Growing up, all Jesse Romo ever wanted to do was work in aviation.
“I was born with a passion for aviation,” said Romo, acting director of the Kansas Department of Transportation’s Division of Aviation. “I’m still like a kid. Every time I hear an airplane outside, I run to the window to look at it.”
Romo, 38, leads the state’s aviation division in Topeka with a focus on public-use airports across Kansas.
Kansas has about 139 public-use airports.
“We primarily deal with noncommercial airports in rural communities,” Romo said. “We administer grant programs. We do everything we can to help promote and educate everything related to aviation.”
Romo grew up in Los Angeles and earned his pilot’s license at age 18, flying out of the Santa Monica airport. He also holds instrument and commercial ratings.
Romo graduated with a degree in sociology from UCLA. He spent three years in the retail industry.
In 2001, he was named Tie Department Manager of the Year by the Neckwear Association of America, an award given to only three managers nationwide.
While in New York to receive the award, Romo saw the World Trade Center. So when terrorists struck the towers not long after the trip, Romo decided he wanted to leave California and do something in the aviation industry.
In January 2002, he joined Embry-Riddle Aeronautical University in Daytona Beach, Fla., to pursue a master’s in business administration and an aviation career.
While at Embry-Riddle, Romo served as a graduate assistant at its Center for General Aviation Research and was named Student of the Year in 2003.
While a student, Romo interned at the Burbank Airport Authority in California and moved into a permanent position there after graduation.
In 2006, he came to Kansas to join the Kansas Department of Transportation before being recruited by the Aircraft Owners and Pilots Association in Frederick, Md., as director of its Airport Support Network.
For family reasons, Romo returned to Kansas and rejoined KDOT in 2011 as deputy director for airspace and special projects. He became acting director of the division in April.
Romo also is an adjunct instructor at Baker University.
He and his wife, Marisol, a native of Topeka, have two children, Evelyn, 5, and Luke, 4.
We are the smallest aviation staff in the nation as compared to the number of public-use airports. We’re as efficient as possible with the resources we have. Even at three staff members, we’re a multinational award-winning team. We do quite a bit with what we have.
We have a lot of preservation projects. The state of Kansas airports were in poor condition. The first several years (of the program) were spent getting everybody up to a decent level of pavement conditions. … (Now), it goes for preservation, crack sealing, we do a little bit of taxiway and apron (and other) work.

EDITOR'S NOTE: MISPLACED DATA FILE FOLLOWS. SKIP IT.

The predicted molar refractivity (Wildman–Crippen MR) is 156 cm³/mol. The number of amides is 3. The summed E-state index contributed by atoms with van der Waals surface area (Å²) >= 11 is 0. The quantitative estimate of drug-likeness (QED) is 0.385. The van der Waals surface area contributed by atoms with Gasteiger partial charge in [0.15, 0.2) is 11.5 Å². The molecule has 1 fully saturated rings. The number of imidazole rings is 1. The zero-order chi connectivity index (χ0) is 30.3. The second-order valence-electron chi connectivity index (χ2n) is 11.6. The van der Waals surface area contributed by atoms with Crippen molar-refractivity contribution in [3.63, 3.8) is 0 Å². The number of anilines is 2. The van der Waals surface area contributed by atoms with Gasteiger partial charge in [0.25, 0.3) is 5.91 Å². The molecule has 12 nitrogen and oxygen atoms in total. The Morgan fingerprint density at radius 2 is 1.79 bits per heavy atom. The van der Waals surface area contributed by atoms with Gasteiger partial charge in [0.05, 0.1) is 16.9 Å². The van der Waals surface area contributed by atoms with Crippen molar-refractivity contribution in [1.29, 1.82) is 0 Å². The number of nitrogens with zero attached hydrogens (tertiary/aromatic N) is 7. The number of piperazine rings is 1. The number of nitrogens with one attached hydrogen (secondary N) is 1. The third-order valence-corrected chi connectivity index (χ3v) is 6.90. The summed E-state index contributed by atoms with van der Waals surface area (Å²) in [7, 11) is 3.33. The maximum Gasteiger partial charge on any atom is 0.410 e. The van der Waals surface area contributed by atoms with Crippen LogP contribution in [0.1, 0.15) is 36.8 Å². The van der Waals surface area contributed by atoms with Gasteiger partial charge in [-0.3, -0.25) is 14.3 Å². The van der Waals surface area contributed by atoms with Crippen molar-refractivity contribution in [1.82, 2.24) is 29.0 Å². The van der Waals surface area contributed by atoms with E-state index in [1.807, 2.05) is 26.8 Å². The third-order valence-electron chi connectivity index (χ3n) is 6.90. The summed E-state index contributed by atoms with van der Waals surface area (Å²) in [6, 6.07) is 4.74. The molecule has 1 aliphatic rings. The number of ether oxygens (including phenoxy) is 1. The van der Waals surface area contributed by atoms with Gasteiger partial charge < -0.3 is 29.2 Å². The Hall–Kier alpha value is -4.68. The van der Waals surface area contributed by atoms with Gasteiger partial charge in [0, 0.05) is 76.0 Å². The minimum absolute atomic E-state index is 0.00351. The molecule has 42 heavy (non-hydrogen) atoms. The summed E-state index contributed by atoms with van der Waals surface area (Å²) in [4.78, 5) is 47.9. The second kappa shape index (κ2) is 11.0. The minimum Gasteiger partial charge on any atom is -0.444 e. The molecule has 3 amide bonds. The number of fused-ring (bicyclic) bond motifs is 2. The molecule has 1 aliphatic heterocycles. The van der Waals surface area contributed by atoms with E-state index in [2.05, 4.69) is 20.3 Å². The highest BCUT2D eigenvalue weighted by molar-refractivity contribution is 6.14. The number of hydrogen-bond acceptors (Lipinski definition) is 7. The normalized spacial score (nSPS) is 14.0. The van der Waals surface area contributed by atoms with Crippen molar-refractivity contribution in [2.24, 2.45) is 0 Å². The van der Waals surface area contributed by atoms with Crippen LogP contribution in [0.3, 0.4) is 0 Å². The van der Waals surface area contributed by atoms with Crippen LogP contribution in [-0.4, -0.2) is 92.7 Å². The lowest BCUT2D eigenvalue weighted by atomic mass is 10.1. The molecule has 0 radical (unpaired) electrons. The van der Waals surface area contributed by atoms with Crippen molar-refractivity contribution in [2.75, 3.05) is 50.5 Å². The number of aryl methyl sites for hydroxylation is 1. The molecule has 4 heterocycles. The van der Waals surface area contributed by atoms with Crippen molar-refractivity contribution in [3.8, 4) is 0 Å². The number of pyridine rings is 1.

One of the biggest drivers has been to make sure that rural airports are capable of providing air ambulance service (and have the) pavement conditions, runway length and width to do instrument approach procedures so we can fly in in bad weather conditions.
(We received) approximately 140 applications for $50million worth of projects. Every year the program gets more competitive, but we have a grant committee that we convene, and we go through a whole system of scoring to make sure things are aligned with the state system plan. We awarded about 40 projects this year.
It’s head and shoulders where they are standing now than where they were in the late ’90s when the program began. … We’ve got really nice airports across the state.
For us it’s a link to critical services for each of these communities. We see economic shifts from rural to urban populations. Programs like this for airports, not only are they the front door to the community, they help spark economic development. It functions as a business enterprise to help businesses come in.
One of the other things we do out of our office is protect airport airspace. We developed a multinational award-winning tool that uses Google Earth and 3-D imagery to display airspace surfaces that the FAA calls “imaginery.” We try to work with developers in the planning stages to avoid conflicts of proposed vertical structures, such as wind turbines, that may have an adverse impact to airports and their respective instrument approach procedures.
For a state that’s home to one of only five aviation clusters in the world, we want to kick-start an annual tradition of a trade show and convention and build it out. We’re going to highlight all the things that we do for the state. … It’s geared toward airports, aviation businesses and pilots. … We have some great partners that are coming out to help us. … Everyone is pitching in. We’re doing it on a zero budget. It’s amazing to see it actually come to fruition.
It’s probably more reliance on our state funds to help airports and less funding from the FAA … and maybe a shift of our priority in the programs to economic development.
It’s one of those things. When you’ve got the bug and you’ve got the passion, it’s a high level of self-satisfaction knowing that you’re flying.